Nothing exemplifies the challenges of managing reef fish quite like the woeful tale of Nassau grouper. Once an iconic emblem of healthy Caribbean reefs (see Carmen Yeung’s recent post on endangered corals) and a staple of subsistence fisheries, this shallow water grouper is now threatened with extinction throughout most of its natural range.
appear in shallow waters close to shore and thus human populations, and
they are popular at the dinner table.
While these things don’t necessarily condemn a fish to threatened or endangered status, one particular trait of the Nassau grouper does: They reproduce only once per year at the same place, at the same time and they do so by the tens of thousands. Or they did.
Aerial photo of Mantoloking, New Jersey after Hurricane Sandy. Photo credit: Greg Thompson/USFWS. Used under a Creative Commons license.
This is a guest post from Pam Weiant. Pam is a marine scientist with Ph.D. from UC Santa Barbara. She is founder of a Strategic Environmental Planning (StEP), a consulting company that focuses on natural resource planning and management, and works as a watershed specialist for Malama Maunalua, a community non-profit organization in Hawaii. Previously, she advised the marine program of The Nature Conservancy in Hawaii.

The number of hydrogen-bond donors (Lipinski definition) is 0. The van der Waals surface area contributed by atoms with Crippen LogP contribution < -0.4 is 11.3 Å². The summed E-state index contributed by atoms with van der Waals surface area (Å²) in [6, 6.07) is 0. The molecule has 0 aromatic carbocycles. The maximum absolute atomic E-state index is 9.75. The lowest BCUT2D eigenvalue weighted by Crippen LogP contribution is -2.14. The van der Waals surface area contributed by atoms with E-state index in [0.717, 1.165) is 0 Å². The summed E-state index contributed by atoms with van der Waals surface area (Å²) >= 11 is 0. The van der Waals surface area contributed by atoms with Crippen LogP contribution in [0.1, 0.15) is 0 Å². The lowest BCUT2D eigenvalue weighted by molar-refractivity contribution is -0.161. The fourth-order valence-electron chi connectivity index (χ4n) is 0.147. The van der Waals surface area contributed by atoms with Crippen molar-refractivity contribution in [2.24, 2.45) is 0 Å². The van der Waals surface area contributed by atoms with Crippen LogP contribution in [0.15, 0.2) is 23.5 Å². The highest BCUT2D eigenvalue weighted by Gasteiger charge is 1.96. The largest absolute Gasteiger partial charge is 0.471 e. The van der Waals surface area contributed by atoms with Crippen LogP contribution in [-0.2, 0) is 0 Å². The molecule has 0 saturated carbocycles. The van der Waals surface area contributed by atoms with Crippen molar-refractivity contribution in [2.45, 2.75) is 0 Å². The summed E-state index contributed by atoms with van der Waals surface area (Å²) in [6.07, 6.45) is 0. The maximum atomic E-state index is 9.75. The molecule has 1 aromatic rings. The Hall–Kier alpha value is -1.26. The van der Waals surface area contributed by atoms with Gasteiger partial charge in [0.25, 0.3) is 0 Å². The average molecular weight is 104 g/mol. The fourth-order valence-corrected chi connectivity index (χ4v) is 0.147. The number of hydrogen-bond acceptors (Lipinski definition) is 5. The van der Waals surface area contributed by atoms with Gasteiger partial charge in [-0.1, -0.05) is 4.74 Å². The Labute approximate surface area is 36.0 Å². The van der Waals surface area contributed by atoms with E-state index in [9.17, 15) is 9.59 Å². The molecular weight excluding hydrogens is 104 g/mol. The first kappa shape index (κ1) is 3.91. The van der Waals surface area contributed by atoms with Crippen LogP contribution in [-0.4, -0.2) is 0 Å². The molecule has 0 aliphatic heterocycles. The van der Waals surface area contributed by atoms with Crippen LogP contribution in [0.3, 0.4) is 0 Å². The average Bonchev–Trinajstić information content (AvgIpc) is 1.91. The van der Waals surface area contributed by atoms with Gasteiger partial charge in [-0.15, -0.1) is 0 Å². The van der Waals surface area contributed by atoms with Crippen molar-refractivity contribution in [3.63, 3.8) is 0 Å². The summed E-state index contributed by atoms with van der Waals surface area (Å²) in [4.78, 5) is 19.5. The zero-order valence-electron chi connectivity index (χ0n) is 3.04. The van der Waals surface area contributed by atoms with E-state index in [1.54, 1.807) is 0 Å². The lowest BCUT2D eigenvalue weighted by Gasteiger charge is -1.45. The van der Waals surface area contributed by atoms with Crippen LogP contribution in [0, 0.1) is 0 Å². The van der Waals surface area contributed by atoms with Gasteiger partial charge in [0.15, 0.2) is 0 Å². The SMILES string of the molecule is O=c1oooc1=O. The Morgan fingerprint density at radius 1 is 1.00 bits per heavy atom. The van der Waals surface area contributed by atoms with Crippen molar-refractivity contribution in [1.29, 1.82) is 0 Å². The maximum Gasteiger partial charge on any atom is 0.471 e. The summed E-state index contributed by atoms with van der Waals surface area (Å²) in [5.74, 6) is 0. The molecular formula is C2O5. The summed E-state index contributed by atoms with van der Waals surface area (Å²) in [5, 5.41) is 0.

The sea soaked and the winds pounded our family home on the Jersey Shore for hours and hours on October 29, just as numerous hurricanes and Nor’easter storms had for decades. But Hurricane Sandy was different. At some point, under the cloak of darkness that night, Sandy’s punishing power brought our house down.
The neighbors’ homes on both sides of ours in Mantoloking are scarred but still standing. Where our house once stood and hosted five generations of our family, there is now only sand and debris. Everything is gone, including the giant antique stove where my grandmother used to prepare the catch of the day.
Imagine if the United States could lay claim over vast stretches of pristine open ocean and coral reefs in the Pacific Ocean. What if we could expand our nation’s control over the marine environments in the Arctic, the Gulf of Alaska and the Bering Sea? And how might it benefit our country if we could extend our existing maritime borders along the East Coast, West Coast and the Gulf of Mexico?
It would be like a giant ocean Louisiana Purchase. Except this time, the United States wouldn’t have to pay a dime.
Expansion of U.S. borders may seem like the stuff of history books. But what I’m talking about here isn’t history. And it isn’t fantasy. It’s a very real choice facing the U.S. Senate right at this very moment.